Why Spending Time Outdoors is Vital to Your Health

There are immense benefits associated with exposure to the outdoors. You need only speak to an avid surfer, hiker, or climber to understand the positive effects. Let's dive into the data and conventional wisdom around why being outdoors is so beneficial.

Why Spending Time Outdoors is Vital to Your Health
Photo by Jake Ingle / Unsplash

Inspired by my recent backpacking trip in Northeast Pennsylvania through the rolling, tree-covered hills of the Loyalsock State Forest, I'm reminded of the immense benefits associated with exposure to the outdoors. Such benefits have been proven through a number of scientific studies, though you need only speak to an avid cyclist, surfer, hiker, or climber to understand the positive effects being outside has on your mental and physical health. Let's dive into the data and conventional wisdom around this topic.

Photo by Kalea Jerielle / Unsplash

Not only is gazing out over a mountain range good for the soul, it also prevents myopia (near-sightedness). Myopia has become more and more common, and its rise is likely due to increased time spent indoors staring at things close to your face (like whatever device you are currently reading this on). Interestingly, being highly educated may put you at increased risk of developing myopia due to increased time reading textbooks and writing papers. In a study of young adults, higher exposure to display screen equipment and increased use of a computer over time were associated with a higher risk of myopia. So, if you're currently a college student, video gamer, or work at a desk, you're likely at increased risk.

In a meta-analysis and systematic review (mostly in children), increased time outdoors was effective in preventing the onset of myopia as well as in slowing the myopic shift in refractive error. However, spending time outdoors was not effective in slowing progression in eyes that were already myopic. So, like most things regarding your health, you should be taking a prophylactic approach. Spending time outdoors may prevent you from developing near-sightedness, but it won't fix anything once you've passed a point of no return.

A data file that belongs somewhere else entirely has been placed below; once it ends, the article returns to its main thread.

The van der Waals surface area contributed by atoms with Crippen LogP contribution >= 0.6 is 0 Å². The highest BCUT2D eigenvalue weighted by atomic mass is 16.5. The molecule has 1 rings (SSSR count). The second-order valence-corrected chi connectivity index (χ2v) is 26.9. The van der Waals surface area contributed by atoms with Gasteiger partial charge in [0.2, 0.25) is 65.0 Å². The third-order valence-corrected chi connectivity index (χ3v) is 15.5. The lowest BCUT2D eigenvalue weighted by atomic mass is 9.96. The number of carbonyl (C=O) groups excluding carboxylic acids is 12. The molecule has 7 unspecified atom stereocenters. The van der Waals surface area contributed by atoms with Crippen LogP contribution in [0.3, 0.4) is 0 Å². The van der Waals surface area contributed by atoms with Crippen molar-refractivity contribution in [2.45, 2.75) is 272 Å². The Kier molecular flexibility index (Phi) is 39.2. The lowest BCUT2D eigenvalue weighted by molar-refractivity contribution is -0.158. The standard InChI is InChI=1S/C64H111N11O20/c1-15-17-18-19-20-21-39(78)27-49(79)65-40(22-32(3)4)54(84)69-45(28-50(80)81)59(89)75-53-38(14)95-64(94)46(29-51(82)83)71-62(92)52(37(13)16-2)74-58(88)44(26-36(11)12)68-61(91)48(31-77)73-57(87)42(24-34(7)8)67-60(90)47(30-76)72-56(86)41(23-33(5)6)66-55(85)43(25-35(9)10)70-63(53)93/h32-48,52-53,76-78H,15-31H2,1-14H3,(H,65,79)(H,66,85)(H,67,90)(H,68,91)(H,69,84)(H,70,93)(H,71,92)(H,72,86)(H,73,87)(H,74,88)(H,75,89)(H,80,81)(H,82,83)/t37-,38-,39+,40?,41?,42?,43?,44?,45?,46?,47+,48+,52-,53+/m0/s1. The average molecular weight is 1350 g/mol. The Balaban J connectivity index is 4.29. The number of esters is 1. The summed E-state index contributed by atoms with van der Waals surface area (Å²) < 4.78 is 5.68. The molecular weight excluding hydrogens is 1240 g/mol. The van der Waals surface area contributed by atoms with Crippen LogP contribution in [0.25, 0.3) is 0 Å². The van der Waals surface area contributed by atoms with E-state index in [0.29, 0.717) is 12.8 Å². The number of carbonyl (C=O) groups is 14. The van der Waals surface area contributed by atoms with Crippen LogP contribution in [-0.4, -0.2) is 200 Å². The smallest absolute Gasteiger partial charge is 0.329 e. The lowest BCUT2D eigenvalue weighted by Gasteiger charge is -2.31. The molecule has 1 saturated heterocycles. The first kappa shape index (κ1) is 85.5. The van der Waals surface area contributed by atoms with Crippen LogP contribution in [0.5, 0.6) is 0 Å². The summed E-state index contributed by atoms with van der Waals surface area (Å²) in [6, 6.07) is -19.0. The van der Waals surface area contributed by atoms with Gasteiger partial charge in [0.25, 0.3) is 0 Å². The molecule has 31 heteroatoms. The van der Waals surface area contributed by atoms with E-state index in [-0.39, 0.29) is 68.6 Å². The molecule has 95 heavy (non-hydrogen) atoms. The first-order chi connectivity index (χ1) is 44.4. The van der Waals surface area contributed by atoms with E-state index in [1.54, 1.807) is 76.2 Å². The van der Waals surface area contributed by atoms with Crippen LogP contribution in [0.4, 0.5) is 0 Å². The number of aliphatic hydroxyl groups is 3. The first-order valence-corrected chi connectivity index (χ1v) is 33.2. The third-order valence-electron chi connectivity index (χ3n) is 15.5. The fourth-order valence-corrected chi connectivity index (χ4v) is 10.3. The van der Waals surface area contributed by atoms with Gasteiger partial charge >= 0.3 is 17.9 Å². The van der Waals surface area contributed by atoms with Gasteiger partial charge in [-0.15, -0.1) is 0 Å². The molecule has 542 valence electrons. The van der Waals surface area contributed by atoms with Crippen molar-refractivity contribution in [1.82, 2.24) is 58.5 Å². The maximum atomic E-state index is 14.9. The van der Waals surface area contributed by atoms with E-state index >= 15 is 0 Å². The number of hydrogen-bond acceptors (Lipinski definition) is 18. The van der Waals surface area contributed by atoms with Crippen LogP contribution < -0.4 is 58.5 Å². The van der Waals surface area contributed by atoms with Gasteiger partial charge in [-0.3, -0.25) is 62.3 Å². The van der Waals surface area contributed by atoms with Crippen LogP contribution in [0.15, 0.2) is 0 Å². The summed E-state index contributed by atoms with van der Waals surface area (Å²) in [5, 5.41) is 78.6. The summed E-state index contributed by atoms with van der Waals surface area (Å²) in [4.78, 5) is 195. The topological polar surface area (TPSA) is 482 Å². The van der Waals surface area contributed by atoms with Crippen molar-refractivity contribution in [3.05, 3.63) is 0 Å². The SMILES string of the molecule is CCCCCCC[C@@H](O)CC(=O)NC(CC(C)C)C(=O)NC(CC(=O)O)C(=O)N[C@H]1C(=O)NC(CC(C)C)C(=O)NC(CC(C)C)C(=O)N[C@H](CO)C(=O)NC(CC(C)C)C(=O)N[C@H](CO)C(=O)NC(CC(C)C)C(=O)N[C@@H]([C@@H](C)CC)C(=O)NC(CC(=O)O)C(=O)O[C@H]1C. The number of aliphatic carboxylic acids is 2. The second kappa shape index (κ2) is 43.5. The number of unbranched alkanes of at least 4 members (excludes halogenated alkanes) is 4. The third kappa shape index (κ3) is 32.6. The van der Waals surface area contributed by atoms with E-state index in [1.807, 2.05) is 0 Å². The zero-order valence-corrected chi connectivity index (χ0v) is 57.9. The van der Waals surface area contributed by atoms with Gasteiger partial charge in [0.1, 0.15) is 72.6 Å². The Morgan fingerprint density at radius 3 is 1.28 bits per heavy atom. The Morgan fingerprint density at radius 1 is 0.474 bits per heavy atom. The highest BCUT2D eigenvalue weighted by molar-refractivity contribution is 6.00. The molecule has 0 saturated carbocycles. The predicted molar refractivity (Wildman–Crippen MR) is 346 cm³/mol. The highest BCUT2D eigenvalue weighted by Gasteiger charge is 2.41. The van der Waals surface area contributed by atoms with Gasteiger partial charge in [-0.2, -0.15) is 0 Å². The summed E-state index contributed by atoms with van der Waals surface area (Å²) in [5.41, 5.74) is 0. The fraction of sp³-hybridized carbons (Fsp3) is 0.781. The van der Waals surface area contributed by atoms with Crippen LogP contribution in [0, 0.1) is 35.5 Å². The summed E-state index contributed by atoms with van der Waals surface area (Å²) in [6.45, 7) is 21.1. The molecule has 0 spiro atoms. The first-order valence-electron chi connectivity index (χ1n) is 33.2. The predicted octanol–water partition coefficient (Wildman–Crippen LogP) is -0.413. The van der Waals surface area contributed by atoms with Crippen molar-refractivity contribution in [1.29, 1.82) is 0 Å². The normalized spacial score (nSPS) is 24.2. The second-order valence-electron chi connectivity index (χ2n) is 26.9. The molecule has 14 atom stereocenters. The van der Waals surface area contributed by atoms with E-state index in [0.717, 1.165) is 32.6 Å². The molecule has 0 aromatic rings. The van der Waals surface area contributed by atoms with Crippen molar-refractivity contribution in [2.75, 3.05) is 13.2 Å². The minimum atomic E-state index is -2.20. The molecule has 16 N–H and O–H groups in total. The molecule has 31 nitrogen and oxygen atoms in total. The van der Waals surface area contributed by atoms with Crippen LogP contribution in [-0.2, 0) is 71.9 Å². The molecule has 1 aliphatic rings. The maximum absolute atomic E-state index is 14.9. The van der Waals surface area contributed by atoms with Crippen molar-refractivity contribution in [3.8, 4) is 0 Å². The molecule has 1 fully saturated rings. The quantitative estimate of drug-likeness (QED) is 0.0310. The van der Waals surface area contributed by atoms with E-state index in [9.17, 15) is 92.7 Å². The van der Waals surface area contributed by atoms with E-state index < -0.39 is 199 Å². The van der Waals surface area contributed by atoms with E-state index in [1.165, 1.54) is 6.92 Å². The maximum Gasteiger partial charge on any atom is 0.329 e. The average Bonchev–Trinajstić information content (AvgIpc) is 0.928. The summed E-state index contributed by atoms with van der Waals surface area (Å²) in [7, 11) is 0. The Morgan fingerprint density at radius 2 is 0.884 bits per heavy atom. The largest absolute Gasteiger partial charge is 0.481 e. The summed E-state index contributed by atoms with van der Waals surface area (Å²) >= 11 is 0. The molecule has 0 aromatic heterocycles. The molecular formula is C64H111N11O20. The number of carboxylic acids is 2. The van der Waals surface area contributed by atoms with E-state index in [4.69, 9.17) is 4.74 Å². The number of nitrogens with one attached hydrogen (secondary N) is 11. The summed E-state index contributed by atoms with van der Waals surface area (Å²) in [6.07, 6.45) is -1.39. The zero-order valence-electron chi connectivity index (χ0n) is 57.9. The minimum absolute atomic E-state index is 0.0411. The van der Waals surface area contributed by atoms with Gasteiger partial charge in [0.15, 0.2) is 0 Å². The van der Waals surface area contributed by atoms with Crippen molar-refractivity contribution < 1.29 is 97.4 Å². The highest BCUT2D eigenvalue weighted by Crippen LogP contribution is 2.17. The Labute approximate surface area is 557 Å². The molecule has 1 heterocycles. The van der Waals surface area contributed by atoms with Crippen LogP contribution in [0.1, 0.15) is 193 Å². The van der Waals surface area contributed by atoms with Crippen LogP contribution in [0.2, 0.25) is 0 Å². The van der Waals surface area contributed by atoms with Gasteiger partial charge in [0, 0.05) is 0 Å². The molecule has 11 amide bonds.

At 5.30am we stand at the top of the hill in the Mt Cook national park in New Zealand to celebrate that awesome sunrise.
The photo was taken with the self-timer.
Photo by Pablo Heimplatz / Unsplash
Sunlight is like the breath of life to the pomp of autumn. -Nathaniel Hawthorne

You've likely heard of the benefits of vitamin D. Perhaps you've even attempted to eat a diet high in vitamin D or take a supplement. Vitamin D is essential for developing and maintaining healthy bones. When vitamin D is present, you are better able to absorb calcium, a principal component of bone health. There are also a number of cellular functions happening constantly in your body that rely on vitamin D. It has anti-inflammatory and antioxidant properties, and it supports muscle function and brain cell activity.

There's a totally natural way to increase your vitamin D levels, and that's exposure to sunlight. Sunlight contains UV radiation which is able to penetrate your skin and convert 7-DHC (7-dehydrocholesterol) into a precursor of vitamin D. From there, an increase in skin temperature allows for the conversion of the precursor into the active form of vitamin D. The newly synthesized molecule is then transferred into your bloodstream where the rest of your tissues can reap the benefits from your time in the sun.

Photo by Jamie Brown / Unsplash

According to a large study of participants in the UK, time spent outdoors is associated with a decreased risk of depression and better outcomes across a range of mood and sleep measures. Specifically, each additional hour spent outdoors was associated with decreased risk of lifetime major depressive disorders, antidepressant use, anhedonia (inability to experience pleasure), low mood, and neuroticism. It was also associated with greater happiness, decreased tiredness, and decreased insomnia.

This study doesn't prove causation with any of these variables, but associative studies like this can still give us some clues about how we can better our lives. From this study and many others, all clues point to the massive benefit of spending time outdoors. Hope to see you out there!